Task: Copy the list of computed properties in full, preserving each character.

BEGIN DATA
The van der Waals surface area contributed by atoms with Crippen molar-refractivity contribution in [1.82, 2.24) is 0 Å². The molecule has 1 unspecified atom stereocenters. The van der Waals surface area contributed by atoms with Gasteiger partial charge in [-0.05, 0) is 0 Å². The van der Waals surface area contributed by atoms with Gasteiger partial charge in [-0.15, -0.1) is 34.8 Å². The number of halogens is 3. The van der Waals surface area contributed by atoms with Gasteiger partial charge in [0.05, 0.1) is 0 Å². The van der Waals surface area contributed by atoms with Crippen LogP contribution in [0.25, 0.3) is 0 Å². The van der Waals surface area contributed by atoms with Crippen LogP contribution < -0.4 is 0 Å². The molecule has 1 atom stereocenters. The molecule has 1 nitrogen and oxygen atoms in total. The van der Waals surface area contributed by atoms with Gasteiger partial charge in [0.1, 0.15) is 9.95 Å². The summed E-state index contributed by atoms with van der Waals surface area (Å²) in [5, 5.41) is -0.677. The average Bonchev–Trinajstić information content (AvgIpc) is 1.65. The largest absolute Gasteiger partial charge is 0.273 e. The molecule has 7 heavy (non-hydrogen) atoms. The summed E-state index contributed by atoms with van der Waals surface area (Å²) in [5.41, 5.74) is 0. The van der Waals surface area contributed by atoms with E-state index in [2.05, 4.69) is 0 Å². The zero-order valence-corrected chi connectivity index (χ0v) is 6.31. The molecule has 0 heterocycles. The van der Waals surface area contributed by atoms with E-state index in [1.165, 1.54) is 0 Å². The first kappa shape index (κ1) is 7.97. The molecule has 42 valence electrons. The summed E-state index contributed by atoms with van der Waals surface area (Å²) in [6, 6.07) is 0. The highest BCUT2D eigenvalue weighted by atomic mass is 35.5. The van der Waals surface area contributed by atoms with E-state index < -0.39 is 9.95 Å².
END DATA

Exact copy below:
The van der Waals surface area contributed by atoms with Crippen molar-refractivity contribution in [1.82, 2.24) is 0 Å². The molecule has 1 unspecified atom stereocenters. The van der Waals surface area contributed by atoms with Gasteiger partial charge in [-0.05, 0) is 0 Å². The van der Waals surface area contributed by atoms with Gasteiger partial charge in [-0.15, -0.1) is 34.8 Å². The number of halogens is 3. The van der Waals surface area contributed by atoms with Gasteiger partial charge in [0.05, 0.1) is 0 Å². The van der Waals surface area contributed by atoms with Crippen LogP contribution in [0.25, 0.3) is 0 Å². The van der Waals surface area contributed by atoms with Crippen LogP contribution < -0.4 is 0 Å². The molecule has 1 atom stereocenters. The molecule has 1 nitrogen and oxygen atoms in total. The van der Waals surface area contributed by atoms with Gasteiger partial charge in [0.1, 0.15) is 9.95 Å². The summed E-state index contributed by atoms with van der Waals surface area (Å²) in [5, 5.41) is -0.677. The average Bonchev–Trinajstić information content (AvgIpc) is 1.65. The largest absolute Gasteiger partial charge is 0.273 e. The molecule has 7 heavy (non-hydrogen) atoms. The summed E-state index contributed by atoms with van der Waals surface area (Å²) in [5.41, 5.74) is 0. The van der Waals surface area contributed by atoms with E-state index in [2.05, 4.69) is 0 Å². The zero-order valence-corrected chi connectivity index (χ0v) is 6.31. The molecule has 0 heterocycles. The van der Waals surface area contributed by atoms with E-state index in [1.165, 1.54) is 0 Å². The first kappa shape index (κ1) is 7.97. The molecule has 42 valence electrons. The summed E-state index contributed by atoms with van der Waals surface area (Å²) in [6, 6.07) is 0. The highest BCUT2D eigenvalue weighted by atomic mass is 35.5. The van der Waals surface area contributed by atoms with E-state index < -0.39 is 9.95 Å².